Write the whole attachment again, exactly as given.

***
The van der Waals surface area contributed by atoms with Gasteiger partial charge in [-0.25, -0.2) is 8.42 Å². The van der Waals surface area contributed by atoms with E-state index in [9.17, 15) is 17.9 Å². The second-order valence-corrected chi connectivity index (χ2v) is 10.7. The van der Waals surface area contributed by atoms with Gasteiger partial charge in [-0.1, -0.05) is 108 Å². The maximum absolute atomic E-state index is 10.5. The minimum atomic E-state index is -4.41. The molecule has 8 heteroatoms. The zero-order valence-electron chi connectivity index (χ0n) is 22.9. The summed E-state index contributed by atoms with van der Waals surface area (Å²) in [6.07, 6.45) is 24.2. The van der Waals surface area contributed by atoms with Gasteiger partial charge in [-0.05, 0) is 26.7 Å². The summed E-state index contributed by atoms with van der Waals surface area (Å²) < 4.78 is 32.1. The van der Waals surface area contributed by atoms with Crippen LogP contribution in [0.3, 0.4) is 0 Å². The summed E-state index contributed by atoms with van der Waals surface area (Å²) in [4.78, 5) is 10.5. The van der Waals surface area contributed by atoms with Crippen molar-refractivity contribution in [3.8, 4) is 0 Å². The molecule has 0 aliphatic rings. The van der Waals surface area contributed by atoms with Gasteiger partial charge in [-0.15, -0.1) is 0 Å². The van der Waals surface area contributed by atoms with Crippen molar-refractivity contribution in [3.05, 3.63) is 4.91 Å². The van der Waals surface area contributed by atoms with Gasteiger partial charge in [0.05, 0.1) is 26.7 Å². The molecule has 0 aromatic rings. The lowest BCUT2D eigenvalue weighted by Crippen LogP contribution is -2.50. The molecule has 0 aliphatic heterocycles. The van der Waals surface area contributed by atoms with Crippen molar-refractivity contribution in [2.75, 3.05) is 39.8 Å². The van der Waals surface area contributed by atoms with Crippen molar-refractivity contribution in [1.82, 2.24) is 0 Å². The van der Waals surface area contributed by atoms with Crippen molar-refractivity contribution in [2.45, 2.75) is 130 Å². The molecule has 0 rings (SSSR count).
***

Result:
The van der Waals surface area contributed by atoms with Gasteiger partial charge in [-0.25, -0.2) is 8.42 Å². The van der Waals surface area contributed by atoms with E-state index in [9.17, 15) is 17.9 Å². The second-order valence-corrected chi connectivity index (χ2v) is 10.7. The van der Waals surface area contributed by atoms with Gasteiger partial charge in [-0.1, -0.05) is 108 Å². The maximum absolute atomic E-state index is 10.5. The minimum atomic E-state index is -4.41. The molecule has 8 heteroatoms. The zero-order valence-electron chi connectivity index (χ0n) is 22.9. The summed E-state index contributed by atoms with van der Waals surface area (Å²) in [6.07, 6.45) is 24.2. The van der Waals surface area contributed by atoms with Gasteiger partial charge in [-0.05, 0) is 26.7 Å². The summed E-state index contributed by atoms with van der Waals surface area (Å²) < 4.78 is 32.1. The van der Waals surface area contributed by atoms with Crippen LogP contribution in [0.3, 0.4) is 0 Å². The summed E-state index contributed by atoms with van der Waals surface area (Å²) in [4.78, 5) is 10.5. The van der Waals surface area contributed by atoms with Crippen molar-refractivity contribution in [3.8, 4) is 0 Å². The molecule has 0 aliphatic rings. The van der Waals surface area contributed by atoms with Gasteiger partial charge in [-0.15, -0.1) is 0 Å². The van der Waals surface area contributed by atoms with Crippen molar-refractivity contribution in [3.05, 3.63) is 4.91 Å². The van der Waals surface area contributed by atoms with Gasteiger partial charge in [0.05, 0.1) is 26.7 Å². The molecule has 0 aromatic rings. The lowest BCUT2D eigenvalue weighted by Crippen LogP contribution is -2.50. The molecule has 0 aliphatic heterocycles. The van der Waals surface area contributed by atoms with Crippen molar-refractivity contribution in [2.75, 3.05) is 39.8 Å². The van der Waals surface area contributed by atoms with Crippen molar-refractivity contribution in [1.82, 2.24) is 0 Å². The van der Waals surface area contributed by atoms with Crippen molar-refractivity contribution in [2.45, 2.75) is 130 Å². The molecule has 0 rings (SSSR count).